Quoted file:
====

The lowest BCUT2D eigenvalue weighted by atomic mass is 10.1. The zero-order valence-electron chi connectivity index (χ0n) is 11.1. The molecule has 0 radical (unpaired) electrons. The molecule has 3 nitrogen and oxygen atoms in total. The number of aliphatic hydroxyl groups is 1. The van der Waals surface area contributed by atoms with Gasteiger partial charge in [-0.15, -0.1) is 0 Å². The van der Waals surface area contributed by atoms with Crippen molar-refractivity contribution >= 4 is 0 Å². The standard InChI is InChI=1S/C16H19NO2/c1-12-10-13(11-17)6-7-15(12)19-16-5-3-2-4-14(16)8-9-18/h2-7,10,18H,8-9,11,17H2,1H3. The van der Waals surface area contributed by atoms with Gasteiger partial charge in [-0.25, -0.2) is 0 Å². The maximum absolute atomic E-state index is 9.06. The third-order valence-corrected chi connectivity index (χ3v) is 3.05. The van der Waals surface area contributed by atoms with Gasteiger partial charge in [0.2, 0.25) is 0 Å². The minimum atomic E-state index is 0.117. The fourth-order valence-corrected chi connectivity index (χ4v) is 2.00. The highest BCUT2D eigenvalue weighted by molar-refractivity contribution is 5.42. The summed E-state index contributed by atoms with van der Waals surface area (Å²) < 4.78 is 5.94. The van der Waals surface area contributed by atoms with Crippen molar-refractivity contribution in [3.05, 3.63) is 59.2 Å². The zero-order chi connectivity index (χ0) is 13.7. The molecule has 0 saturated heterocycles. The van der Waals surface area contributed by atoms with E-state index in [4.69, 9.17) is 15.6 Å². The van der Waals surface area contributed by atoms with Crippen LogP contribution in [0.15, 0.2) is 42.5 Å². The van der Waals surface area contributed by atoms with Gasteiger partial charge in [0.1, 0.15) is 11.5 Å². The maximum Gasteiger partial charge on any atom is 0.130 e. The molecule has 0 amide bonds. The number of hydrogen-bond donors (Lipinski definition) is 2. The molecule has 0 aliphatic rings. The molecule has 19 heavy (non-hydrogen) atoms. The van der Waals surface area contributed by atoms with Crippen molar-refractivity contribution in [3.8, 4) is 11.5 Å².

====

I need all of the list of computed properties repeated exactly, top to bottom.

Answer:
The lowest BCUT2D eigenvalue weighted by atomic mass is 10.1. The zero-order valence-electron chi connectivity index (χ0n) is 11.1. The molecule has 0 radical (unpaired) electrons. The molecule has 3 nitrogen and oxygen atoms in total. The number of aliphatic hydroxyl groups is 1. The van der Waals surface area contributed by atoms with Gasteiger partial charge in [-0.15, -0.1) is 0 Å². The van der Waals surface area contributed by atoms with Crippen molar-refractivity contribution >= 4 is 0 Å². The standard InChI is InChI=1S/C16H19NO2/c1-12-10-13(11-17)6-7-15(12)19-16-5-3-2-4-14(16)8-9-18/h2-7,10,18H,8-9,11,17H2,1H3. The van der Waals surface area contributed by atoms with Gasteiger partial charge in [-0.25, -0.2) is 0 Å². The maximum absolute atomic E-state index is 9.06. The third-order valence-corrected chi connectivity index (χ3v) is 3.05. The van der Waals surface area contributed by atoms with Gasteiger partial charge in [0.2, 0.25) is 0 Å². The minimum atomic E-state index is 0.117. The fourth-order valence-corrected chi connectivity index (χ4v) is 2.00. The highest BCUT2D eigenvalue weighted by molar-refractivity contribution is 5.42. The summed E-state index contributed by atoms with van der Waals surface area (Å²) < 4.78 is 5.94. The van der Waals surface area contributed by atoms with Crippen molar-refractivity contribution in [3.05, 3.63) is 59.2 Å². The zero-order chi connectivity index (χ0) is 13.7. The molecule has 0 saturated heterocycles. The van der Waals surface area contributed by atoms with E-state index in [4.69, 9.17) is 15.6 Å². The van der Waals surface area contributed by atoms with Crippen LogP contribution in [0.15, 0.2) is 42.5 Å². The van der Waals surface area contributed by atoms with Gasteiger partial charge in [0.1, 0.15) is 11.5 Å². The maximum Gasteiger partial charge on any atom is 0.130 e. The molecule has 0 amide bonds. The number of hydrogen-bond donors (Lipinski definition) is 2. The molecule has 0 aliphatic rings. The molecule has 19 heavy (non-hydrogen) atoms. The van der Waals surface area contributed by atoms with Crippen molar-refractivity contribution in [3.8, 4) is 11.5 Å².